Charting the Arc of Big Star With Drummer Jody Stephens
Why did you stick with the band, especially with Alex, after all you all had been through?
For me, even though the third album was a dark period for Alex, he was still writing these brilliant songs: "Blue Moon," "Take Care" and "Thank You Friends." That was the attraction for me. The songs. It wasn't necessarily anything else. He was just writing these great songs. It was also the opportunity to get back into the studio and do more work with John Fry, and to participate more in the studio experience than I had on the first two records.
In recent years you've done shows with Chris Stamey from the dB's, Mike Mills from R.E.M., Mitch Easter from Let's Active, and Ken Stringfellow from the Posies performing the third album.
It was Chris' idea to do that, probably in 2009. He approached John Fry and me. We thought it was impractical, because of the expense, and the focus and tenacity of whoever it was that would try to put it together. To make a long story short, we underestimated the organizational skills of Chris Stamey -- in a big, big way. After Alex died, it took on a new mission for me. I thought it would be a great way to continue performing these great songs of Alex.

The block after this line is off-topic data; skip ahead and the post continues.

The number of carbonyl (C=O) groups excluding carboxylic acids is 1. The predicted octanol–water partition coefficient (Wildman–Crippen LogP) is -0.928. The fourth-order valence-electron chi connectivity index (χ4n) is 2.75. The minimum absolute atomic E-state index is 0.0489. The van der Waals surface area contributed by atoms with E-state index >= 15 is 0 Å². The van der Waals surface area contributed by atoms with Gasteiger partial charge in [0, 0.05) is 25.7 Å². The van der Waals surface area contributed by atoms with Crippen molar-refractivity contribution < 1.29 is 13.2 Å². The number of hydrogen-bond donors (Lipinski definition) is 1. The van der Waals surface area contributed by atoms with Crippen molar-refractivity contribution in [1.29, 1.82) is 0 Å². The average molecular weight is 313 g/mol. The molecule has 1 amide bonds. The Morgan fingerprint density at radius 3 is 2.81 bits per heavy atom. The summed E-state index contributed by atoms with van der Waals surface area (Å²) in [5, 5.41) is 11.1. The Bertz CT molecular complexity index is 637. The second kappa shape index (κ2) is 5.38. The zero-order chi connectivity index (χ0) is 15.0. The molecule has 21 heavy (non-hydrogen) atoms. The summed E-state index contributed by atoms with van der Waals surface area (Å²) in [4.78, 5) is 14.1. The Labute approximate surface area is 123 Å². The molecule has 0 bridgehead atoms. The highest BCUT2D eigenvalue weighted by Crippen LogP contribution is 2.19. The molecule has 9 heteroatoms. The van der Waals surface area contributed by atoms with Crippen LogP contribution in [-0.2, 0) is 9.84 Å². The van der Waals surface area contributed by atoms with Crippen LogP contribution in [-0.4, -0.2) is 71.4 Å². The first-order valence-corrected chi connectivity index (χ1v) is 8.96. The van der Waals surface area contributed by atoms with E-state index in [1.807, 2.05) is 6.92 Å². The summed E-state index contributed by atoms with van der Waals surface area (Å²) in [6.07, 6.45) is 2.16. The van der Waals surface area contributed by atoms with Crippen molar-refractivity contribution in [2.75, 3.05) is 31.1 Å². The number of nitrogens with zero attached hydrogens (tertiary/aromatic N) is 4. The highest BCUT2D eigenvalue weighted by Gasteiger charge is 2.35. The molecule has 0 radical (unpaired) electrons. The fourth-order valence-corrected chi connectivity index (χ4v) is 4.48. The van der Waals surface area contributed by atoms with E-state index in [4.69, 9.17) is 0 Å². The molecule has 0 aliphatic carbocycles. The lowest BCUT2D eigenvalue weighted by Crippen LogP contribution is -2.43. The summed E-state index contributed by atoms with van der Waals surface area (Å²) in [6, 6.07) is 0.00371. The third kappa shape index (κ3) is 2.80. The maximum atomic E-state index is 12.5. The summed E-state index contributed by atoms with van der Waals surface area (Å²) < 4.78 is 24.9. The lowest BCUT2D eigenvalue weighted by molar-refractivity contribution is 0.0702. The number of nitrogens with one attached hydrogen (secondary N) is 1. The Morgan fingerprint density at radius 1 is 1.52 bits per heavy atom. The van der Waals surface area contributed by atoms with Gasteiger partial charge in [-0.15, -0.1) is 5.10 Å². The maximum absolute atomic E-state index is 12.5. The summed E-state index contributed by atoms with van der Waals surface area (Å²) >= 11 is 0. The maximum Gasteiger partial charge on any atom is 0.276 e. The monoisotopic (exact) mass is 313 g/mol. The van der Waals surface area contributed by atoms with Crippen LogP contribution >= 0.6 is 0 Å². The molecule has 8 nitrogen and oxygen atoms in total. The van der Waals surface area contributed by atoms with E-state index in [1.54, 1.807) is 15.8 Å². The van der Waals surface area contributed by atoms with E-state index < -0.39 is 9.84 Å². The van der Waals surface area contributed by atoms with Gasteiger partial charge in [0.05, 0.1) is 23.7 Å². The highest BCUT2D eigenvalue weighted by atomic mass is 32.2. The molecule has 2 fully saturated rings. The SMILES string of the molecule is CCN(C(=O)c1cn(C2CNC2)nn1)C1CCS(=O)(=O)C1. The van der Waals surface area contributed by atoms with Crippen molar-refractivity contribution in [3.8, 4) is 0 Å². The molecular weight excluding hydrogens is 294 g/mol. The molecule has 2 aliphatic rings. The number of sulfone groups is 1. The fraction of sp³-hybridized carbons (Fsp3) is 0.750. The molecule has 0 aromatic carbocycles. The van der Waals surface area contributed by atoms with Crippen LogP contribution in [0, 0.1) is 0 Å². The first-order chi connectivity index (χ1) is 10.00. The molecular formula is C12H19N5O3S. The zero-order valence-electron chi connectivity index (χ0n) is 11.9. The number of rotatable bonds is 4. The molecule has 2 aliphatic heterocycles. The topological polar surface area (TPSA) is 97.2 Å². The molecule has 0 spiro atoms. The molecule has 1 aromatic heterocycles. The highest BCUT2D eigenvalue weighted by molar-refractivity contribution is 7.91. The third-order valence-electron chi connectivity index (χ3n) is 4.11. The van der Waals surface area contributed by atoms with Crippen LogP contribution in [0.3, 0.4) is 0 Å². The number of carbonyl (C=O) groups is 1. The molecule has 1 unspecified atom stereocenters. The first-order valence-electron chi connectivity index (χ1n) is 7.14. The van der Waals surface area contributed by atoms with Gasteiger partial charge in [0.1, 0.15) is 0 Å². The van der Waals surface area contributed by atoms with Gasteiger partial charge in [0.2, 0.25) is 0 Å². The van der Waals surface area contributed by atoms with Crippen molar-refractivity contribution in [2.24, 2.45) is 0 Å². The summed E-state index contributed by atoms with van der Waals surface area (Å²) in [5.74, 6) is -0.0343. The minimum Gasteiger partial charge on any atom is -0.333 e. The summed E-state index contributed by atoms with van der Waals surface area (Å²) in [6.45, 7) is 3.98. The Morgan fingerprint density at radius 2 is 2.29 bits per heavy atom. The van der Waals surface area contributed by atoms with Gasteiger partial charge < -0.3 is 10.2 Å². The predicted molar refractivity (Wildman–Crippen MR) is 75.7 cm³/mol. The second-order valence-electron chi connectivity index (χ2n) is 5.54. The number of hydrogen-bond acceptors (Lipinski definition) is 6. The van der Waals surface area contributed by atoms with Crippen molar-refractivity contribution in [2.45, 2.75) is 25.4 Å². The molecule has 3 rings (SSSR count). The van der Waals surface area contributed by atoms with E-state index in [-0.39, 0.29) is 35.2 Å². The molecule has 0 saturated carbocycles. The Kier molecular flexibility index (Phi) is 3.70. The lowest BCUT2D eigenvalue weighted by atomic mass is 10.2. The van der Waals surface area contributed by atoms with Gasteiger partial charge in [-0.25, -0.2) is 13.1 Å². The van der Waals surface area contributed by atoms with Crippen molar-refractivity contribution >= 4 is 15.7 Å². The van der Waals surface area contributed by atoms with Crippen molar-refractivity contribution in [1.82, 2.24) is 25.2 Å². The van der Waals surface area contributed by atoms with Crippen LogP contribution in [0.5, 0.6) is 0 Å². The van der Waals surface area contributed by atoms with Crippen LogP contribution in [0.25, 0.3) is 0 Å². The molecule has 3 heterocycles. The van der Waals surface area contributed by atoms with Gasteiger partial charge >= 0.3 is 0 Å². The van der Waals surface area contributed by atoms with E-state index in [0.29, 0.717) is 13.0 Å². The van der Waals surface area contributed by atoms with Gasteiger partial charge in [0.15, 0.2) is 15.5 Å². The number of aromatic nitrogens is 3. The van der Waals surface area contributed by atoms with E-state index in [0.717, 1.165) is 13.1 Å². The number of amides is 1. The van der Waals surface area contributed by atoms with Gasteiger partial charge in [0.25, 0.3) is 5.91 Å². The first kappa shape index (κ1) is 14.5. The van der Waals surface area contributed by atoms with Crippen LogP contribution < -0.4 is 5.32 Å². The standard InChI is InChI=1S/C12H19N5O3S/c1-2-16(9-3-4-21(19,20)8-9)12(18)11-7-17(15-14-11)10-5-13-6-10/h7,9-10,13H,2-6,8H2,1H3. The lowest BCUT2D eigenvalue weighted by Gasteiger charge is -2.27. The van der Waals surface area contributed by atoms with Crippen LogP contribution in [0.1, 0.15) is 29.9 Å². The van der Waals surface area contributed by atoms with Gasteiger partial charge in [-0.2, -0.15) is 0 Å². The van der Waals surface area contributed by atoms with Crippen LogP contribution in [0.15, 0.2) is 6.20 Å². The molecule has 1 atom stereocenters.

I wanted to ask you about the song "O My Soul," which, I think of all the Big Star songs, is really driven by the drumming. I don't think I've ever heard another rock & roll song that has such drumming. It's incredibly free and expressive, and you seem to play every verse, every section differently, almost as if you're having this very dynamic conversation with Alex's guitar and singing. Do you remember working on that song?
That's kind of cool. That's the way I've always thought of drumming. I would take my leads more from Alex and Chris, more than from Andy. Andy came up with some cool bass parts, but I was never a bass-centered drummer. I always thought there was a way to build a song, that you wouldn't play the first verse and the first chorus the way you would the second; you might do something extra. I would just build it by feel. Another song I did that on was "The Ballad of El Goodo." That's just the way I played. With "O My Soul," I had taken, I guess, a percussion class at the University of Memphis. And I was reintroduced to flams and paradiddles and stuff. It was just at the right time we were recording Radio City and "O My Soul," so that found its way into that really easily. That song is so much fun, but it is a challenge play.
You've been working at Ardent Studios since 1987. What's your current role?
We have this little label called Ardent Music. Our current release is by the Greyhounds, two just amazingly engaging, charismatic guys, Anthony Farrell and Andrew Trube. They have a drummer with them too, depending on who is available. They have something special going with them. They're from Austin and the recordings were done there. Their new album is called Accumulator. I'm so proud of those guys. I feel lucky to be part of the project.